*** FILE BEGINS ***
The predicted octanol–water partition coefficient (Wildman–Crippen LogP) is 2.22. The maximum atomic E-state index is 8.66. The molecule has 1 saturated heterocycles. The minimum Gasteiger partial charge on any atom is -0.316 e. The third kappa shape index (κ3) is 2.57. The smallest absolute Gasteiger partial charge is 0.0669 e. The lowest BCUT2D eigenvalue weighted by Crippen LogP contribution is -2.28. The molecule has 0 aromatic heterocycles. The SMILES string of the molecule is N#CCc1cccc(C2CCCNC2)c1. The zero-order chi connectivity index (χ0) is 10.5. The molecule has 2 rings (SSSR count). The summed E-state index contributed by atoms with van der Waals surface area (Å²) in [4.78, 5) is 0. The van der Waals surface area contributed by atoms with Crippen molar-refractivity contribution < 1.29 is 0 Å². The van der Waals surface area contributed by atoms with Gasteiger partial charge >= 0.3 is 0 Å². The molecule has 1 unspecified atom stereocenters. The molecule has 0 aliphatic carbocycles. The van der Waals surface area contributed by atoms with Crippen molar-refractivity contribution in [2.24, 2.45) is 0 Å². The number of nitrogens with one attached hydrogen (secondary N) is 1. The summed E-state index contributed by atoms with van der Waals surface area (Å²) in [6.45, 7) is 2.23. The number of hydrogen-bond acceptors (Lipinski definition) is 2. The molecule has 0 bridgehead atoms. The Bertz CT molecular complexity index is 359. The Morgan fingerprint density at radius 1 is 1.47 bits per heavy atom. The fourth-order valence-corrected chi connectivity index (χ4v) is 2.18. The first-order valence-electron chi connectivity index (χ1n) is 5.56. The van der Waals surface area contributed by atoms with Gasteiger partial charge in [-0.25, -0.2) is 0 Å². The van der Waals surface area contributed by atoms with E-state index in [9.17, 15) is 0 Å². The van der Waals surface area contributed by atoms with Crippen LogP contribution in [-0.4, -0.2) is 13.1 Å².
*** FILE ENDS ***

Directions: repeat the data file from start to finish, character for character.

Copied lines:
The predicted octanol–water partition coefficient (Wildman–Crippen LogP) is 2.22. The maximum atomic E-state index is 8.66. The molecule has 1 saturated heterocycles. The minimum Gasteiger partial charge on any atom is -0.316 e. The third kappa shape index (κ3) is 2.57. The smallest absolute Gasteiger partial charge is 0.0669 e. The lowest BCUT2D eigenvalue weighted by Crippen LogP contribution is -2.28. The molecule has 0 aromatic heterocycles. The SMILES string of the molecule is N#CCc1cccc(C2CCCNC2)c1. The zero-order chi connectivity index (χ0) is 10.5. The molecule has 2 rings (SSSR count). The summed E-state index contributed by atoms with van der Waals surface area (Å²) in [4.78, 5) is 0. The van der Waals surface area contributed by atoms with Crippen molar-refractivity contribution < 1.29 is 0 Å². The van der Waals surface area contributed by atoms with Gasteiger partial charge >= 0.3 is 0 Å². The molecule has 1 unspecified atom stereocenters. The molecule has 0 aliphatic carbocycles. The van der Waals surface area contributed by atoms with Crippen molar-refractivity contribution in [2.24, 2.45) is 0 Å². The number of nitrogens with one attached hydrogen (secondary N) is 1. The summed E-state index contributed by atoms with van der Waals surface area (Å²) in [6.45, 7) is 2.23. The number of hydrogen-bond acceptors (Lipinski definition) is 2. The molecule has 0 bridgehead atoms. The Bertz CT molecular complexity index is 359. The Morgan fingerprint density at radius 1 is 1.47 bits per heavy atom. The fourth-order valence-corrected chi connectivity index (χ4v) is 2.18. The first-order valence-electron chi connectivity index (χ1n) is 5.56. The van der Waals surface area contributed by atoms with Gasteiger partial charge in [-0.25, -0.2) is 0 Å². The van der Waals surface area contributed by atoms with E-state index in [9.17, 15) is 0 Å². The van der Waals surface area contributed by atoms with Crippen LogP contribution in [-0.4, -0.2) is 13.1 Å².